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Locked-out workers and supporters picket at the Electro-Motive plant in London, Ont., in January. (DAVE CHIDLEY/THE CANADIAN PRESS)
Locked-out workers and supporters picket at the Electro-Motive plant in London, Ont., in January. (DAVE CHIDLEY/THE CANADIAN PRESS)

Caterpillar, CAW strike closeout deal Add to ...

Electro-Motive Canada says it has reached a tentative closeout deal for the “safe and orderly” shutdown of its locomotive manufacturing plant in London, Ont.

The unit of U.S. heavy equipment giant Caterpillar Inc. said Tuesday the deal is subject to a ratification vote Thursday by 465 affected members of the Canadian Auto Workers union.

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Details of the agreement, which covers severance, pension and other financial and closing issues, were unavailable.

In the past, Canadian plants that shut down were sometimes picketed by workers who blocked gates and prevented equipment from being moved out until they had negotiated a closeout deal.

Electro-Motive shut down the southwestern Ontario plant this month and is moving the work to a plant in Indiana after locking out the Local 27 CAW hourly workers in a pay dispute.

The company had demanded wage cuts of nearly half and other concessions so the plant could be in line with labour costs at its U.S. and other plants.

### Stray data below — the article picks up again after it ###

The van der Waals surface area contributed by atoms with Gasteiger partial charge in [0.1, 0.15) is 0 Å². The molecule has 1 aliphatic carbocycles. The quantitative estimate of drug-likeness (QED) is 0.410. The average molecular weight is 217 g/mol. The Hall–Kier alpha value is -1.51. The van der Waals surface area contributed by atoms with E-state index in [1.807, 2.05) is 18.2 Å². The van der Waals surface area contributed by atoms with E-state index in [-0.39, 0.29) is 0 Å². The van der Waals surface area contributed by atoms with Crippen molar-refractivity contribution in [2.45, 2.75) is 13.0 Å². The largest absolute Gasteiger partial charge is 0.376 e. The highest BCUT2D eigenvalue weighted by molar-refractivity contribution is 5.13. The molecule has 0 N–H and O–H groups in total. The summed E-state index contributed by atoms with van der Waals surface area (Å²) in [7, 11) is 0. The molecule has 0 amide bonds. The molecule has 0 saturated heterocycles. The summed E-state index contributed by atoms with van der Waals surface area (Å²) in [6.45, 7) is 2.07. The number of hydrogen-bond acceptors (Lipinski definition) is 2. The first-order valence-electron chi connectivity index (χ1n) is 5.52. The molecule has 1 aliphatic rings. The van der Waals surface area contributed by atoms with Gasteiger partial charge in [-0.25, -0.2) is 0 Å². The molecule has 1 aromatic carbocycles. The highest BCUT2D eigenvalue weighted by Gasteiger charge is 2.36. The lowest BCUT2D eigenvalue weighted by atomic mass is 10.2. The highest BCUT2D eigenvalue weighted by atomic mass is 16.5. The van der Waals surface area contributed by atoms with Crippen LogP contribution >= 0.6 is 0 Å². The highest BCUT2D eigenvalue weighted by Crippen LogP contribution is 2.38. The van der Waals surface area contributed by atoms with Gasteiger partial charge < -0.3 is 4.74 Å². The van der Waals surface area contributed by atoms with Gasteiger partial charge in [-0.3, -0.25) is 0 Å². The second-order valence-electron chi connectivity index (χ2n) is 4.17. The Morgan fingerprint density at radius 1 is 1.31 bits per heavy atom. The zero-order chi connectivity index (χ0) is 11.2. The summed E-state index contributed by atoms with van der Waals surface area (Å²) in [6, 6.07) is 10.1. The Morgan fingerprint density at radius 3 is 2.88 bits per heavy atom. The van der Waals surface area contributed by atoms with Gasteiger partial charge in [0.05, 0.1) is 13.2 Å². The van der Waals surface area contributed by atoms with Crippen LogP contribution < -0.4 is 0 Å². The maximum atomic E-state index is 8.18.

The union refused such large concessions and the company locked out the workers Jan. 1. The plant closing led critics to question federal foreign investment rules in Canada.

The shutdown will hit the industrial economy in southwestern Ontario hard and cut another 1,700 spinoff jobs linked to the locomotive plant.

Ontario's manufacturing economy has been battered in recent years from the restructuring of the North American auto sector as well as other blue-collar industries.

While economic power in Canada has shifted to the resource-rich Western provinces, the high dollar and the streamlining at General Motors, Ford and Chrysler have led to the shutdown of several auto and truck plants across southern Ontario, home of Canada's auto sector.

The provincial jobless rate jumped to 8.1 per cent last month, well above the national average.

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